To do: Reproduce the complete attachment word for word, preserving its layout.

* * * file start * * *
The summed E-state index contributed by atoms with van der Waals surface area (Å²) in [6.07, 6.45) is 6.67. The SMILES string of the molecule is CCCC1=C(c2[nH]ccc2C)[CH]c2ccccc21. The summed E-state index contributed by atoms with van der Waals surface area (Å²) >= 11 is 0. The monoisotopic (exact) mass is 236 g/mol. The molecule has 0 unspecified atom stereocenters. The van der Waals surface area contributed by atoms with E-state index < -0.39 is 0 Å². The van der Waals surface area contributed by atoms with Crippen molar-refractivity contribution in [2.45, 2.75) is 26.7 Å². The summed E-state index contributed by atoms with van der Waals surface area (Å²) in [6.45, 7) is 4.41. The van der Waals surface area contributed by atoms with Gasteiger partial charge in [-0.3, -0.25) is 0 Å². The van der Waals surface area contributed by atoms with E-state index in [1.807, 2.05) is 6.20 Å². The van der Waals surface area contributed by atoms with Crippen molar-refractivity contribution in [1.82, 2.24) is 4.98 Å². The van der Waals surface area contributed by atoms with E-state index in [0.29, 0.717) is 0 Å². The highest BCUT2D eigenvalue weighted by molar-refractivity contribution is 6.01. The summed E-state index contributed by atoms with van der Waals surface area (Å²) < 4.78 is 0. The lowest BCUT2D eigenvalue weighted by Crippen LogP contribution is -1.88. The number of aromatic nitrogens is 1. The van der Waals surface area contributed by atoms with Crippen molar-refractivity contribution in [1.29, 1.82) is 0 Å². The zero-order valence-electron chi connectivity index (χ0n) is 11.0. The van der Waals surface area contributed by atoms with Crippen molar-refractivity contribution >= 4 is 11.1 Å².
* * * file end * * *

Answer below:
The summed E-state index contributed by atoms with van der Waals surface area (Å²) in [6.07, 6.45) is 6.67. The SMILES string of the molecule is CCCC1=C(c2[nH]ccc2C)[CH]c2ccccc21. The summed E-state index contributed by atoms with van der Waals surface area (Å²) >= 11 is 0. The monoisotopic (exact) mass is 236 g/mol. The molecule has 0 unspecified atom stereocenters. The van der Waals surface area contributed by atoms with E-state index < -0.39 is 0 Å². The van der Waals surface area contributed by atoms with Crippen molar-refractivity contribution in [2.45, 2.75) is 26.7 Å². The summed E-state index contributed by atoms with van der Waals surface area (Å²) in [6.45, 7) is 4.41. The van der Waals surface area contributed by atoms with Gasteiger partial charge in [-0.3, -0.25) is 0 Å². The van der Waals surface area contributed by atoms with E-state index in [1.807, 2.05) is 6.20 Å². The van der Waals surface area contributed by atoms with Crippen molar-refractivity contribution in [1.82, 2.24) is 4.98 Å². The van der Waals surface area contributed by atoms with E-state index in [0.29, 0.717) is 0 Å². The highest BCUT2D eigenvalue weighted by molar-refractivity contribution is 6.01. The summed E-state index contributed by atoms with van der Waals surface area (Å²) < 4.78 is 0. The lowest BCUT2D eigenvalue weighted by Crippen LogP contribution is -1.88. The number of aromatic nitrogens is 1. The van der Waals surface area contributed by atoms with Crippen molar-refractivity contribution in [1.29, 1.82) is 0 Å². The zero-order valence-electron chi connectivity index (χ0n) is 11.0. The van der Waals surface area contributed by atoms with Crippen molar-refractivity contribution >= 4 is 11.1 Å².